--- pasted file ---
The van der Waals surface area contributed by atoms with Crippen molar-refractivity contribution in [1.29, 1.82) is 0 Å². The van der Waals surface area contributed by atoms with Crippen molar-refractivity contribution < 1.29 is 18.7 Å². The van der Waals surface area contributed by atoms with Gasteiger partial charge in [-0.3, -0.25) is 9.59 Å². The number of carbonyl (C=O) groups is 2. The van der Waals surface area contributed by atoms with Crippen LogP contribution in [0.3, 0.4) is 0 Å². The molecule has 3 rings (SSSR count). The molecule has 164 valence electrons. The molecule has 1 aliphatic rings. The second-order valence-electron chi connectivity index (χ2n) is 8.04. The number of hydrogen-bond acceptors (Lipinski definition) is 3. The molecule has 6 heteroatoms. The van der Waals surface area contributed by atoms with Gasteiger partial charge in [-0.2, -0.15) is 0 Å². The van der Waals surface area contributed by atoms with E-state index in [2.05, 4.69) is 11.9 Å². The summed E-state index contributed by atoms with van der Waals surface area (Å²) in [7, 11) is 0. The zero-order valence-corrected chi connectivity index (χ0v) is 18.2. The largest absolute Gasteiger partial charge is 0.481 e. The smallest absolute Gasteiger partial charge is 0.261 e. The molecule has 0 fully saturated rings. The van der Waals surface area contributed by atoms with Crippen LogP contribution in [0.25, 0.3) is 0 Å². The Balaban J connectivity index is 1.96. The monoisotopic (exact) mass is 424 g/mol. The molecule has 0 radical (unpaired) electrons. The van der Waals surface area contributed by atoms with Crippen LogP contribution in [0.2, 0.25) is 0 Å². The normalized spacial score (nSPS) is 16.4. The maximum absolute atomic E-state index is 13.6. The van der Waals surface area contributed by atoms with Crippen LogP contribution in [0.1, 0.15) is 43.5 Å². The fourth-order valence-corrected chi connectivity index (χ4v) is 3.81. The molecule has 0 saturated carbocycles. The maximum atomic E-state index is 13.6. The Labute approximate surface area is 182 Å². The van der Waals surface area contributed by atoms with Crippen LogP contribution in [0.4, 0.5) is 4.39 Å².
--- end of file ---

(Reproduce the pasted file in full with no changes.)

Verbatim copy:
The van der Waals surface area contributed by atoms with Crippen molar-refractivity contribution in [1.29, 1.82) is 0 Å². The van der Waals surface area contributed by atoms with Crippen molar-refractivity contribution < 1.29 is 18.7 Å². The van der Waals surface area contributed by atoms with Gasteiger partial charge in [-0.3, -0.25) is 9.59 Å². The number of carbonyl (C=O) groups is 2. The van der Waals surface area contributed by atoms with Crippen LogP contribution in [0.3, 0.4) is 0 Å². The molecule has 3 rings (SSSR count). The molecule has 164 valence electrons. The molecule has 1 aliphatic rings. The second-order valence-electron chi connectivity index (χ2n) is 8.04. The number of hydrogen-bond acceptors (Lipinski definition) is 3. The molecule has 6 heteroatoms. The van der Waals surface area contributed by atoms with Gasteiger partial charge in [-0.2, -0.15) is 0 Å². The van der Waals surface area contributed by atoms with E-state index in [2.05, 4.69) is 11.9 Å². The summed E-state index contributed by atoms with van der Waals surface area (Å²) in [7, 11) is 0. The zero-order valence-corrected chi connectivity index (χ0v) is 18.2. The largest absolute Gasteiger partial charge is 0.481 e. The smallest absolute Gasteiger partial charge is 0.261 e. The molecule has 0 fully saturated rings. The van der Waals surface area contributed by atoms with Crippen LogP contribution in [0.25, 0.3) is 0 Å². The Balaban J connectivity index is 1.96. The monoisotopic (exact) mass is 424 g/mol. The molecule has 0 radical (unpaired) electrons. The van der Waals surface area contributed by atoms with Crippen LogP contribution in [0.2, 0.25) is 0 Å². The normalized spacial score (nSPS) is 16.4. The maximum absolute atomic E-state index is 13.6. The van der Waals surface area contributed by atoms with Crippen LogP contribution in [0.1, 0.15) is 43.5 Å². The fourth-order valence-corrected chi connectivity index (χ4v) is 3.81. The molecule has 0 saturated carbocycles. The maximum atomic E-state index is 13.6. The Labute approximate surface area is 182 Å². The van der Waals surface area contributed by atoms with Crippen LogP contribution in [0.4, 0.5) is 4.39 Å².